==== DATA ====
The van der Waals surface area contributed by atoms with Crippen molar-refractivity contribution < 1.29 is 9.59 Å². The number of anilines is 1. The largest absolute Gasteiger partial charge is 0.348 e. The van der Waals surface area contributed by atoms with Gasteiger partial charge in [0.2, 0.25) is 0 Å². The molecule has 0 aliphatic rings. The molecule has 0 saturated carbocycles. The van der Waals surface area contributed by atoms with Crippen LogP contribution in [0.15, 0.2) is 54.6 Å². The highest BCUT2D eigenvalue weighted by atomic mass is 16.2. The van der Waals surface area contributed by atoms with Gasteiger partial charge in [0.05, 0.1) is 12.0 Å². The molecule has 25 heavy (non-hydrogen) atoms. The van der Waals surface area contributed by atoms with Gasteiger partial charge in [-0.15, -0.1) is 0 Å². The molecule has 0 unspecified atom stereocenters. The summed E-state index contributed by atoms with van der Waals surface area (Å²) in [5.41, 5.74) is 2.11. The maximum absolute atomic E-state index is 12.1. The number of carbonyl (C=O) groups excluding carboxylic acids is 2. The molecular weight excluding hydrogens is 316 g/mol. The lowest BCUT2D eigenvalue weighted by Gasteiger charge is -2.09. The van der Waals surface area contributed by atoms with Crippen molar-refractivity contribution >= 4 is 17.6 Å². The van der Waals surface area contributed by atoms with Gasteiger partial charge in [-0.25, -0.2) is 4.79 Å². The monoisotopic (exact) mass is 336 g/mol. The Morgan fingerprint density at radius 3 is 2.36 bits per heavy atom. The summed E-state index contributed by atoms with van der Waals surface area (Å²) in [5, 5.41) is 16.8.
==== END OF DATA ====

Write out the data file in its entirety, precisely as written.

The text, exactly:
The van der Waals surface area contributed by atoms with Crippen molar-refractivity contribution < 1.29 is 9.59 Å². The number of anilines is 1. The largest absolute Gasteiger partial charge is 0.348 e. The van der Waals surface area contributed by atoms with Gasteiger partial charge in [0.2, 0.25) is 0 Å². The molecule has 0 aliphatic rings. The molecule has 0 saturated carbocycles. The van der Waals surface area contributed by atoms with Crippen LogP contribution in [0.15, 0.2) is 54.6 Å². The highest BCUT2D eigenvalue weighted by atomic mass is 16.2. The van der Waals surface area contributed by atoms with Gasteiger partial charge in [0.05, 0.1) is 12.0 Å². The molecule has 25 heavy (non-hydrogen) atoms. The van der Waals surface area contributed by atoms with Gasteiger partial charge in [-0.15, -0.1) is 0 Å². The molecule has 0 unspecified atom stereocenters. The summed E-state index contributed by atoms with van der Waals surface area (Å²) in [5.41, 5.74) is 2.11. The maximum absolute atomic E-state index is 12.1. The number of carbonyl (C=O) groups excluding carboxylic acids is 2. The molecular weight excluding hydrogens is 316 g/mol. The lowest BCUT2D eigenvalue weighted by Gasteiger charge is -2.09. The van der Waals surface area contributed by atoms with Crippen molar-refractivity contribution >= 4 is 17.6 Å². The van der Waals surface area contributed by atoms with Gasteiger partial charge in [-0.25, -0.2) is 4.79 Å². The monoisotopic (exact) mass is 336 g/mol. The Morgan fingerprint density at radius 3 is 2.36 bits per heavy atom. The summed E-state index contributed by atoms with van der Waals surface area (Å²) in [5, 5.41) is 16.8.